By Rupa Sengupta
Jan 11, 2013
Come, come. Let's not fret about godmen and other patriarchs. Did we really expect misogyny to stay mute when confronting nationwide outrage over Indian women's plight? Losing ground in fast-urbanising and globalising India, change-haters can't but treat the female of the human species as soft targets. What should worry us more than the Asaram Bapus of the world is that India's second largest — and main opposition — party can't seem to decide whether we live in modern times or the Jurassic age.
BJP spokespersons have been quick to bash spiritual guru Asaram Bapu for saying the Delhi gang-rape victim should have importuned six inebriated men by calling them "brothers". Yet, they've gone blue in the face defending RSS chief Mohan Bhagwat's remark that rape occurs in India, not Bharat. Criticising the godman, they suggest they're gender-sensitive. Yet, siding with Bhagwat, they appear to endorse the view that bread-winning is a man's, not a woman's, job.
The BJP once unveiled the idea of "India Shining": enterprising cities, towns and villages linked by golden quadrilaterals — a vision that's impressed certain reputed economists, no less. Whether or not it had substance, the slogan signalled that the BJP wanted all Indians to dream big. Was Bharat separate from that hope-driven India? If the BJP returns at the national helm like it hopes to, must girls tear up their job applications merely because the party's ideological buddies — or is it bosses? — in Nagpur seem to want women kitchen-bound?
The question is valid, since the BJP hasn't taken an unambiguous stand. Some party members have echoed the RSS chief by blaming "western culture" for women's woes. Others don't categorically state if 'westernisation' — read westernised women — encourages sex crimes. Instead, there's obfuscatory spiel about Indian "sanskar" teaching "res-pect" for women — or, more recently, about rape of grown-ups but not of minors being "understandable", as suggested by a BJP MP. The tactic's old. It's called beating around the bush.
Obfuscation's become something of a habit with the BJP. Take its sophistry when asked why it opposes UPA-II's reforms despite the NDA regime having been refreshingly reforms-friendly. Time was when the BJP provoked thought about the Congress's time-worn monopoly on power and its left-of-centre policy mix of state paternalism and crass populism. Whether or not you agreed with it, it managed to gradually overcome poli-tical untouchability simply by initiating national debates, be it on "pseudo-secularism" or security. Hit by graft scandals, discre-dited for communal politicking — from Bhindranwale to Shah Bano — and facing leadership crises through the 1990s, the Congress was in such straits even the controversy-dogged BJP could become a political default option.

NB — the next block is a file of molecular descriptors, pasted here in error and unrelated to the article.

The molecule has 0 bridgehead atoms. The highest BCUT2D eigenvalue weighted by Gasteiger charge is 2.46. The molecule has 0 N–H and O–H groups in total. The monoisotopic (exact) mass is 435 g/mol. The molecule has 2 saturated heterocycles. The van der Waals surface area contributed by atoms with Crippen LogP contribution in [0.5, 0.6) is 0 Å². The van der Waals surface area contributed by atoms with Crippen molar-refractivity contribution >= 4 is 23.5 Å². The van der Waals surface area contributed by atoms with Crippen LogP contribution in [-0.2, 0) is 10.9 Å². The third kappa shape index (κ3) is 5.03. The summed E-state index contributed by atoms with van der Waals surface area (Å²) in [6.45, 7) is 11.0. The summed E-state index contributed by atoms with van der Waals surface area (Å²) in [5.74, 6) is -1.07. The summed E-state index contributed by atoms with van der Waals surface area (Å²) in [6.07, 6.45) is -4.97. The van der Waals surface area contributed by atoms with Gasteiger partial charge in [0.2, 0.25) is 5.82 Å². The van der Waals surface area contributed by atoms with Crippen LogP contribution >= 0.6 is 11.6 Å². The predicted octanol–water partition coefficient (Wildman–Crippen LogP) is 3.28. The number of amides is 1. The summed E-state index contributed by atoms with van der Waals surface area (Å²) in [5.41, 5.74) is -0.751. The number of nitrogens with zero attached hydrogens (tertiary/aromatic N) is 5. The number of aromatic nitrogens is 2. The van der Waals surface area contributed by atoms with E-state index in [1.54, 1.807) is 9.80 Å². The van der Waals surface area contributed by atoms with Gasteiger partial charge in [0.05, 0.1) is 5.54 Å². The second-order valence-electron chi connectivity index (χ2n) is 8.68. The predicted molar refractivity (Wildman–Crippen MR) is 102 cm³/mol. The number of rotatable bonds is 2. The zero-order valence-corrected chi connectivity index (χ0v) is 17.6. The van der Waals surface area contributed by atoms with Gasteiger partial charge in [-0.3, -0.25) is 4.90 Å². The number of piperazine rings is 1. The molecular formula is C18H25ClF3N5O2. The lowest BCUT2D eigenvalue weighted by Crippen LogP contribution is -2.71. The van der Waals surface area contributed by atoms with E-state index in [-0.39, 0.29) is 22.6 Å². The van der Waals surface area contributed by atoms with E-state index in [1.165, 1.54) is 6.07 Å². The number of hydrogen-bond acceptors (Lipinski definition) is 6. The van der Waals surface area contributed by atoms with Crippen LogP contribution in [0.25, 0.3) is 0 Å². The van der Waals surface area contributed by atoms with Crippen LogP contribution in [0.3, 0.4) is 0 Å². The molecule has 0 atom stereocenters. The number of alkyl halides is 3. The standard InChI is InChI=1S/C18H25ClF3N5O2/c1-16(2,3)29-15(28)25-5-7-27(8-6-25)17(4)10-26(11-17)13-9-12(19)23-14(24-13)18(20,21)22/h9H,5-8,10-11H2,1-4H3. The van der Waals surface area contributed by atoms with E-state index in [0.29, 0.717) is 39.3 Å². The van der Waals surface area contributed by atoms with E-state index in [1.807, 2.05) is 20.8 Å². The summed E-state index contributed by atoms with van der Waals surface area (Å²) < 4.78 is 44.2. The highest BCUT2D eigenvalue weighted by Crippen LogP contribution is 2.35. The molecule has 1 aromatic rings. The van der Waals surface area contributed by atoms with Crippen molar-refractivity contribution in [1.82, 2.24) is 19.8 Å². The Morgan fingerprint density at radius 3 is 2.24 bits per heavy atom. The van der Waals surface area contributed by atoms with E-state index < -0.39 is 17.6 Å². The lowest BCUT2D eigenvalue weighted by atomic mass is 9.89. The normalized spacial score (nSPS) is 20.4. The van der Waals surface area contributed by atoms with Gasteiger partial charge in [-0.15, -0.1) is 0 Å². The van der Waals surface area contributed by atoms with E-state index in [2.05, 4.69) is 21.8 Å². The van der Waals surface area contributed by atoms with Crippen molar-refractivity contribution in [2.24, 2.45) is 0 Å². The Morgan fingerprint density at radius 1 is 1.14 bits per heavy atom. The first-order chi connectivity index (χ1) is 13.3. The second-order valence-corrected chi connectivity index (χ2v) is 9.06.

Having Atal Bihari Vajpayee around helped. More so when, as prime minister, he sidelined saffron hardliners, largely focussing on development, security, foreign policy shifts, India-Pakistan talks and Hindu-Muslim rapprochement on Ayodhya. A statesman in the Nehruvian mould, Vajpayee's effectiveness stemmed from keeping the sangh parivar at bay. On Gujarat 2002, he appeared utterly irresolute. But, broadly, the post-1999 Vajpayee-led BJP tried to pitch itself as a moderate right-of-centre outfit that could run a disparate coalition and keep an arrogant Congress on its toes. Post-Vajpayee, the script altered.
Ever since, the BJP can't seem to tell Nagpur where to get off — recall L K Advani's Jinnah episode. This, despite the fact its political ends can't be served by 'back to basics' ideology in an India that cares less about saffron evangelism than material prosperity. Consider that, despite causing in-house rifts, scandal-hit Nitin Gadkari remains BJP chief simply because he's said to have RSS backing. One politically costly result is the BJP's loss of face on the corruption issue. Another is uncertainty about its free hand in leadership choices in the run-up to 2014.
Interestingly, Gadkari recently projected Madhya Pradesh's Shivraj Singh Chouhan as a model chief minister, setting tongues wagging about the latter's possible elevation up party ranks. Was this because Chouhan's proved an effective admi-nistrator? Or is it because he's pleased Nagpur, what with "surya namaskar" in schools, Hindu religious texts in syllabuses and tough talk on conversions?
And now it's speculated Gadkari may win a second term as party president and even throw his hat into the overcrowded 'I-for-PM' ring. Presumably, that'll prevent organisational dilution of the colour saffron.
How does the BJP come across even to those who aren't overly enamoured of the Congress? It seems churlish in opposition, putting protectionist hurdles in reform's way for expediency's sake. Internally, factionalism reigns. Politically, it appears confused: should it talk "vikas" or Hindutva or fall between two stools doing both? Nor is it the deft NDA big brother it used to be.
Take the latest BJP-JD(U) spat. It's over JD(U) general secretary Shivanand Tiwari saying Bhagwat's views on married women are "primitive". The BJP decries his comparison of Bhagwat to MIM's Akbaruddin Owaisi. But it doesn't spell out how it would describe the RSS chief's depiction of women as 'contractually' bound to homemaking.
What the BJP does today is make the Congress-led UPA look good — and to think the latter's been battling corruption scandals, uninspiring leadership and comatose policymaking! If belatedly, at least the UPA's got its sights on reforms. It's pushed need-based welfare across the social board. And if the dynasty-driven Congress kowtows to its own pre-eminent parivar, the latter doesn't harbour an image of society where women grind the chakki while men go out to work or play. Twenty-first century India needs national parties with liberal outlooks and modern values, packaging economic reform and social progress.
On that score, it's advantage Congress.